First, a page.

Information Security

Skimming Scam — Be Careful When Using Credit and Debit Cards

Fake reader

A fake reader has been placed on top of the machine’s authentic slot.

Authentic reader

An authentic card reader. Note the green-lighted perimeter.

Whenever you use a credit or debit card, be on the lookout for skimming devices. Skimming is the unauthorized capture of magnetic stripe information from credit or debit cards. Criminals use modified hardware or software on a payment device such as an ATM and then take card information, including PIN data, to create dummy cards that can drain a victim's bank or credit account. Often, the funds are not taken until several months later.

ATMs aren’t the only target of skimmers. Criminals also target card readers at gas pumps and other point-of-sale locations.

According to the Secret Service, skimming is responsible for about $350,000 of losses each day in the U.S. and is considered to be the number one ATM-related crime. Trade group Global ATM Security Alliance estimates that skimming costs the U.S. banking industry about $60 million a year.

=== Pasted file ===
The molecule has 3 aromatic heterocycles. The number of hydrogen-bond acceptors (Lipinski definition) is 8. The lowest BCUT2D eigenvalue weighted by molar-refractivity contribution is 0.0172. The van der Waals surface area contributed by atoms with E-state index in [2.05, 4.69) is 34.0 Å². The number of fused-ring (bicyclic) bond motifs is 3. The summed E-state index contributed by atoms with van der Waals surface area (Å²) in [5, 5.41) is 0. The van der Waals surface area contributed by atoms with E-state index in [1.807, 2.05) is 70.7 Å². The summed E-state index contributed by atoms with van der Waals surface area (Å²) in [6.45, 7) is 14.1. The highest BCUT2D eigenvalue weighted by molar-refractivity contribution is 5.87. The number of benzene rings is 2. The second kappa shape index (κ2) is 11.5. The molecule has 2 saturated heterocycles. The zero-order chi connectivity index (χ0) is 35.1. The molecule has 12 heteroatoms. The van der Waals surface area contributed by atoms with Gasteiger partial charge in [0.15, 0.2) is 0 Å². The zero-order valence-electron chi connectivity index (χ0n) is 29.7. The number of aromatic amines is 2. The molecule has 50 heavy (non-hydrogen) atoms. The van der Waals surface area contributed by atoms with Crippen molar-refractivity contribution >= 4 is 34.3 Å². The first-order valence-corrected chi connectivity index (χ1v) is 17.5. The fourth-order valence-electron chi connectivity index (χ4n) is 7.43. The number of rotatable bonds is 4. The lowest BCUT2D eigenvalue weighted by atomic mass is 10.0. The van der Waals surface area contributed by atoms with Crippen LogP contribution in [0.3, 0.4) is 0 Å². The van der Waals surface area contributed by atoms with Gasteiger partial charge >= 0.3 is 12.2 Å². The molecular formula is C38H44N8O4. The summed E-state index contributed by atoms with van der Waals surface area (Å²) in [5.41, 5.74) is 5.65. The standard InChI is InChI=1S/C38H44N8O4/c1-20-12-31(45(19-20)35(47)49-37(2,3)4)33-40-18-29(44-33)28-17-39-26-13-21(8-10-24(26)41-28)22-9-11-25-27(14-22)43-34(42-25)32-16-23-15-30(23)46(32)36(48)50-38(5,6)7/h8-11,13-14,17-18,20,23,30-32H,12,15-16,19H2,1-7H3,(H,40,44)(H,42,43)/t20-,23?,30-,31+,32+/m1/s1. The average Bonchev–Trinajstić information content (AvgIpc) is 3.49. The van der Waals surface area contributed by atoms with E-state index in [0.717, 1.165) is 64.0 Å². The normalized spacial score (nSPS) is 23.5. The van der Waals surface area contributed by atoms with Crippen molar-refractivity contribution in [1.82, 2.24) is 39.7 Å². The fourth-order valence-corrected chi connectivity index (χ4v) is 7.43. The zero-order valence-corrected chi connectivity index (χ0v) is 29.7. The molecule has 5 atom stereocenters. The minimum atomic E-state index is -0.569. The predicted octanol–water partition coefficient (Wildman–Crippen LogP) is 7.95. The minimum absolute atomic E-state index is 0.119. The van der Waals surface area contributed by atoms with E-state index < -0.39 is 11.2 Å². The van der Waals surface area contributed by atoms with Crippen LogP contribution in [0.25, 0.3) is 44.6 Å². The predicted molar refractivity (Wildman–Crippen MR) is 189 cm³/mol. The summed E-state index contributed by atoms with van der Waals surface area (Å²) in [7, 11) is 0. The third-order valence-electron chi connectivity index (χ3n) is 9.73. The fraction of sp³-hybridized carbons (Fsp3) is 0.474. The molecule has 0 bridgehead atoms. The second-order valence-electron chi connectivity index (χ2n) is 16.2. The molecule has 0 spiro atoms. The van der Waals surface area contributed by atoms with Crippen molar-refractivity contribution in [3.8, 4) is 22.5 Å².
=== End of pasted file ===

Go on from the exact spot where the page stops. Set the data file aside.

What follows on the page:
The USPS Computer Incident Response Team provides these tips to avoid being skimmed:

n Inspect an ATM, gas pump, or credit card reader before using it. Be suspicious if you see anything loose, crooked, or damaged or if you notice scratches or residue from adhesive or tape.

n When entering your PIN, block the keypad with your other hand to prevent possible hidden cameras from recording your number.

n If possible, use an ATM at an inside location where it’s not as easy for criminals to install skimmers. Remember to look carefully at the card reader used to unlock the door for any tampering.

n Be careful of ATMs in tourist areas since they are popular targets of skimmers.

n If your card isn’t returned after the transaction or after hitting “cancel,” immediately contact the financial institution that issued the card.

For more tips on recognizing skimming equipment, see the FBI’s information page on skimming: